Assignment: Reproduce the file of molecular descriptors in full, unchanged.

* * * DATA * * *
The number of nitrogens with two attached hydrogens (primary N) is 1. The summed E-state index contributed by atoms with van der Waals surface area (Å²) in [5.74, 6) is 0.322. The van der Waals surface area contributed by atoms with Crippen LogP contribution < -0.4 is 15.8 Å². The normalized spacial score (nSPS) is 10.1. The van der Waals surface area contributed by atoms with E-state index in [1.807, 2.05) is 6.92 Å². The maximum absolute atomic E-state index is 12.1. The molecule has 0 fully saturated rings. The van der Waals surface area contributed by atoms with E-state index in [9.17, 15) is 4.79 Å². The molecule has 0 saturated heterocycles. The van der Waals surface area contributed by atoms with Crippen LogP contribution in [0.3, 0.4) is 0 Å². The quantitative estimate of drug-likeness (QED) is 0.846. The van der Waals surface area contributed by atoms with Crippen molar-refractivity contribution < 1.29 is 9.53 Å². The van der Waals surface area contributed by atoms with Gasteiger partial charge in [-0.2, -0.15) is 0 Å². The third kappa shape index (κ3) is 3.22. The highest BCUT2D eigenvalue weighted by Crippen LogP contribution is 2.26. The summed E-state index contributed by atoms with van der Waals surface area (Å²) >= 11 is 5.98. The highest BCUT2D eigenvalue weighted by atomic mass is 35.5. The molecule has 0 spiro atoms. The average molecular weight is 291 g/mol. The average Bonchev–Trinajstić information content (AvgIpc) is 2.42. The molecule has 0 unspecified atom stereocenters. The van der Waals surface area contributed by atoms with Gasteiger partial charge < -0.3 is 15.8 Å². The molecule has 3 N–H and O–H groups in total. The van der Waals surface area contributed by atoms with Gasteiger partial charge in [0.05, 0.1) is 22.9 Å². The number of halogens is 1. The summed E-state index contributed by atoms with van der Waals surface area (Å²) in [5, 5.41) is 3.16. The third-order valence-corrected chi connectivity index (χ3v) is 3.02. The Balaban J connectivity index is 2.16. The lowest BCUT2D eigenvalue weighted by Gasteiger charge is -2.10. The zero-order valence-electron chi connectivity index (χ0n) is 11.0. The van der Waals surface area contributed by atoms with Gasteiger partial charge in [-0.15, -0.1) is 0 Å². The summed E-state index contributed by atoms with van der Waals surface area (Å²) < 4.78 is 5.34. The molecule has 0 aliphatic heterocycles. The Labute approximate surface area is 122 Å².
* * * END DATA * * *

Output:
The number of nitrogens with two attached hydrogens (primary N) is 1. The summed E-state index contributed by atoms with van der Waals surface area (Å²) in [5.74, 6) is 0.322. The van der Waals surface area contributed by atoms with Crippen LogP contribution < -0.4 is 15.8 Å². The normalized spacial score (nSPS) is 10.1. The van der Waals surface area contributed by atoms with E-state index in [1.807, 2.05) is 6.92 Å². The maximum absolute atomic E-state index is 12.1. The molecule has 0 fully saturated rings. The van der Waals surface area contributed by atoms with E-state index in [9.17, 15) is 4.79 Å². The molecule has 0 saturated heterocycles. The van der Waals surface area contributed by atoms with Crippen LogP contribution in [0.3, 0.4) is 0 Å². The quantitative estimate of drug-likeness (QED) is 0.846. The van der Waals surface area contributed by atoms with Crippen molar-refractivity contribution < 1.29 is 9.53 Å². The van der Waals surface area contributed by atoms with Gasteiger partial charge in [-0.2, -0.15) is 0 Å². The third kappa shape index (κ3) is 3.22. The highest BCUT2D eigenvalue weighted by Crippen LogP contribution is 2.26. The summed E-state index contributed by atoms with van der Waals surface area (Å²) >= 11 is 5.98. The highest BCUT2D eigenvalue weighted by atomic mass is 35.5. The molecule has 0 spiro atoms. The average molecular weight is 291 g/mol. The average Bonchev–Trinajstić information content (AvgIpc) is 2.42. The molecule has 0 unspecified atom stereocenters. The van der Waals surface area contributed by atoms with Gasteiger partial charge < -0.3 is 15.8 Å². The molecule has 3 N–H and O–H groups in total. The van der Waals surface area contributed by atoms with Gasteiger partial charge in [0.05, 0.1) is 22.9 Å². The number of halogens is 1. The summed E-state index contributed by atoms with van der Waals surface area (Å²) in [5, 5.41) is 3.16. The third-order valence-corrected chi connectivity index (χ3v) is 3.02. The Balaban J connectivity index is 2.16. The lowest BCUT2D eigenvalue weighted by Gasteiger charge is -2.10. The zero-order valence-electron chi connectivity index (χ0n) is 11.0. The van der Waals surface area contributed by atoms with Gasteiger partial charge in [-0.15, -0.1) is 0 Å². The summed E-state index contributed by atoms with van der Waals surface area (Å²) < 4.78 is 5.34. The molecule has 0 aliphatic heterocycles. The Labute approximate surface area is 122 Å².